No Short circuit to ground ?

K8MHZ

Senior Member
So what if it's shorted to ground?

Thank you a million times for showing us that it's bonding, not grounding that makes things safe.
 

mivey

Senior Member
The electricity is trying to get back to the source, not the earth. In using the earth (or other weak path) as a path back to the source, there is a lot of impedance that limits the current flow. When someone contacts that weak path and provides an alternate path that has less impedance, they get more of the current flow.

If the earth at that point had a low enough impedance path to the source, it would have tripped the breaker, allowed enough current to melt the wire, etc.
 

Ropeadope

Member
Can you explain this mathmaticaly ?

I see short circuits to ground, all the time, I've even seen a utility feed phase contact the side of a panel, and explode. Here you have a 120V circuit in contact with the ground, and no short, or arc, or burning of wires.

In a resister, you have something controlling the amount of current. In this case, I would think the resister (the light pole) would be very large, and let an infinite amount of current pass through. Or at least enought to burn the wire up feeding this.
 

Little Bill

Moderator
Staff member
Can you explain this mathmaticaly ?

I see short circuits to ground, all the time, I've even seen a utility feed phase contact the side of a panel, and explode. Here you have a 120V circuit in contact with the ground, and no short, or arc, or burning of wires.

In a resister, you have something controlling the amount of current. In this case, I would think the resister (the light pole) would be very large, and let an infinite amount of current pass through. Or at least enought to burn the wire up feeding this.
If the resistance of the earth around the fault were around 25ohms (which I doubt it is that low) and if the voltage was 120, then 120/25=4.8A, which would not trip a 15A breaker. But it would injure or kill someone.
 

jumper

Senior Member
Simple ohms law. If You connected 120v to a 12# wire on a 20 amp breaker to a ground rod with 25 ohms of resistance, how much current would flow?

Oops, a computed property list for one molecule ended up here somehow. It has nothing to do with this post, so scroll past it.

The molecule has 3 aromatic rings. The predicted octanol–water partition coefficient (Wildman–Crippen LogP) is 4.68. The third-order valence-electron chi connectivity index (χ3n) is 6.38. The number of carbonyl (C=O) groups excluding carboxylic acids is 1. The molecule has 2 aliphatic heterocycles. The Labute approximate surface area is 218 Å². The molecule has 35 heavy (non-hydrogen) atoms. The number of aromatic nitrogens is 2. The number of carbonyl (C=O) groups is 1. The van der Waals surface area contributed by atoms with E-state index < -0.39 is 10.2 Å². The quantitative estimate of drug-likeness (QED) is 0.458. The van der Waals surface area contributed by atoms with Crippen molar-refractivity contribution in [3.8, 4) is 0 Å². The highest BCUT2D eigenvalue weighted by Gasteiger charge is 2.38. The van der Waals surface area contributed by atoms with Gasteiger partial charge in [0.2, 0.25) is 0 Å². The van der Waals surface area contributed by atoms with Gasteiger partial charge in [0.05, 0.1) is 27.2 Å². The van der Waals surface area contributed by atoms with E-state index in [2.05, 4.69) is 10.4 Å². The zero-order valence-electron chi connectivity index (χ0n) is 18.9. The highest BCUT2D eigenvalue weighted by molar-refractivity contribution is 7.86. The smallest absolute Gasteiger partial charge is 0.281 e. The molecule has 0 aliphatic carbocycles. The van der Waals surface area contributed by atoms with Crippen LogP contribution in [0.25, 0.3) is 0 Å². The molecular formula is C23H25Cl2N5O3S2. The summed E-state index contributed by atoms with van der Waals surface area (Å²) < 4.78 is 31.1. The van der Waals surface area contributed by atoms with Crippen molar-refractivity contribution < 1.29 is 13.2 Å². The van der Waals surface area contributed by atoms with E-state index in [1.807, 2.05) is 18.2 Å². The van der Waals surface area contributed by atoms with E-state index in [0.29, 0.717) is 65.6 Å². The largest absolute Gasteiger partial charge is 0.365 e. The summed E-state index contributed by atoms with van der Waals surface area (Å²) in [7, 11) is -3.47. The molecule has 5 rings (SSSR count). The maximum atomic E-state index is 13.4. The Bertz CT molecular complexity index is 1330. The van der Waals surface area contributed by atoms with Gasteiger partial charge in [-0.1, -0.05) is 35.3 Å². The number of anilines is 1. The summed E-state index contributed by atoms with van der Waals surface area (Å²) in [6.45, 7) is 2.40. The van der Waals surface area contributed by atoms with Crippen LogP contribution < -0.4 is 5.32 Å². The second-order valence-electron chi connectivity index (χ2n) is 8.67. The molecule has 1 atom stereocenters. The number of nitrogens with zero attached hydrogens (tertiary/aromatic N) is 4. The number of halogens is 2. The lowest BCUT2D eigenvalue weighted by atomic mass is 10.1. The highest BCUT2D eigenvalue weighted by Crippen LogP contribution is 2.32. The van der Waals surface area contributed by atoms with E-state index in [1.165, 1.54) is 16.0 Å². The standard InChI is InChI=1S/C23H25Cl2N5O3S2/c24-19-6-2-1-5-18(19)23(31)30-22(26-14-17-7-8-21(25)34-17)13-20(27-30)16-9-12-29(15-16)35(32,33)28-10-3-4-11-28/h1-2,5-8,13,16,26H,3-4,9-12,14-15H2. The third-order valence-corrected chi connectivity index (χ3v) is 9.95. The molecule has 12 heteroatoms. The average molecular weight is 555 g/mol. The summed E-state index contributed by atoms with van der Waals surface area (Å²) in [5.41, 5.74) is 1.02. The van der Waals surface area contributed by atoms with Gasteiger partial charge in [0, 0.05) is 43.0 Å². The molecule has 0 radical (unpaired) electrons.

4.8 amps. Breaker ain't gonna trip.


Little Bill types faster than me.
 

K8MHZ

Senior Member
Can you explain this mathmaticaly ?

I see short circuits to ground, all the time, I've even seen a utility feed phase contact the side of a panel, and explode. Here you have a 120V circuit in contact with the ground, and no short, or arc, or burning of wires.

In a resister, you have something controlling the amount of current. In this case, I would think the resister (the light pole) would be very large, and let an infinite amount of current pass through. Or at least enought to burn the wire up feeding this.
Before you even think about trying to understand the math, you need to accept the fact that the electricity is NOT seeking a path to ground. It is seeking any and all paths to back to the source. The earth and stuff sticking in it are in parallel with the intentional connection back to the source, usually the neutral. If the intentional connection becomes compromised and get some extra impedance, the earth is now charged with the return, pun intended. If the earth presents 100 ohms of impedance back to the source to 199 of the 120 volts (the other managing to get through the neutral) 1.99 amps will flow through it. That is not even close to being able to trip a breaker. But it is enough to make a 400 watt light bulb light and is also about 10 times over what is need for a fatal shock.
 

Ropeadope

Member